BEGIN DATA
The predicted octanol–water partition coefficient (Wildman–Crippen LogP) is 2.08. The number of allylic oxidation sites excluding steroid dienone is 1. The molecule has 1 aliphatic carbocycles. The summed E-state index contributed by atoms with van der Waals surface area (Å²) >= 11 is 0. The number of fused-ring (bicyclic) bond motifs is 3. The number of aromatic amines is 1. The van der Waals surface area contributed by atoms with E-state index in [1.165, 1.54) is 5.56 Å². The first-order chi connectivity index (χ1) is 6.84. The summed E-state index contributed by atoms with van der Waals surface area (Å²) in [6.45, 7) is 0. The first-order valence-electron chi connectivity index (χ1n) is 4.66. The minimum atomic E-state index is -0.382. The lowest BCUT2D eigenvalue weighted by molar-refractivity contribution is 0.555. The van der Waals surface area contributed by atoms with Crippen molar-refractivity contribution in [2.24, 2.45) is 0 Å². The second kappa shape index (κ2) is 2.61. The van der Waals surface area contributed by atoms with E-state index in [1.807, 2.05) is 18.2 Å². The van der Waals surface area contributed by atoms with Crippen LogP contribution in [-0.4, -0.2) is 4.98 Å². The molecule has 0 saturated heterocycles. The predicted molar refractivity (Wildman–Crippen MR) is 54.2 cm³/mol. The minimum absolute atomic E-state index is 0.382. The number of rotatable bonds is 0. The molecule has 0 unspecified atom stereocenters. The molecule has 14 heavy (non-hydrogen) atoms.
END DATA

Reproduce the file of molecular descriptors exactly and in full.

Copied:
The predicted octanol–water partition coefficient (Wildman–Crippen LogP) is 2.08. The number of allylic oxidation sites excluding steroid dienone is 1. The molecule has 1 aliphatic carbocycles. The summed E-state index contributed by atoms with van der Waals surface area (Å²) >= 11 is 0. The number of fused-ring (bicyclic) bond motifs is 3. The number of aromatic amines is 1. The van der Waals surface area contributed by atoms with E-state index in [1.165, 1.54) is 5.56 Å². The first-order chi connectivity index (χ1) is 6.84. The summed E-state index contributed by atoms with van der Waals surface area (Å²) in [6.45, 7) is 0. The first-order valence-electron chi connectivity index (χ1n) is 4.66. The minimum atomic E-state index is -0.382. The lowest BCUT2D eigenvalue weighted by molar-refractivity contribution is 0.555. The van der Waals surface area contributed by atoms with Crippen molar-refractivity contribution in [2.24, 2.45) is 0 Å². The second kappa shape index (κ2) is 2.61. The van der Waals surface area contributed by atoms with E-state index in [1.807, 2.05) is 18.2 Å². The van der Waals surface area contributed by atoms with Crippen LogP contribution in [-0.4, -0.2) is 4.98 Å². The molecule has 0 saturated heterocycles. The predicted molar refractivity (Wildman–Crippen MR) is 54.2 cm³/mol. The minimum absolute atomic E-state index is 0.382. The number of rotatable bonds is 0. The molecule has 0 unspecified atom stereocenters. The molecule has 14 heavy (non-hydrogen) atoms.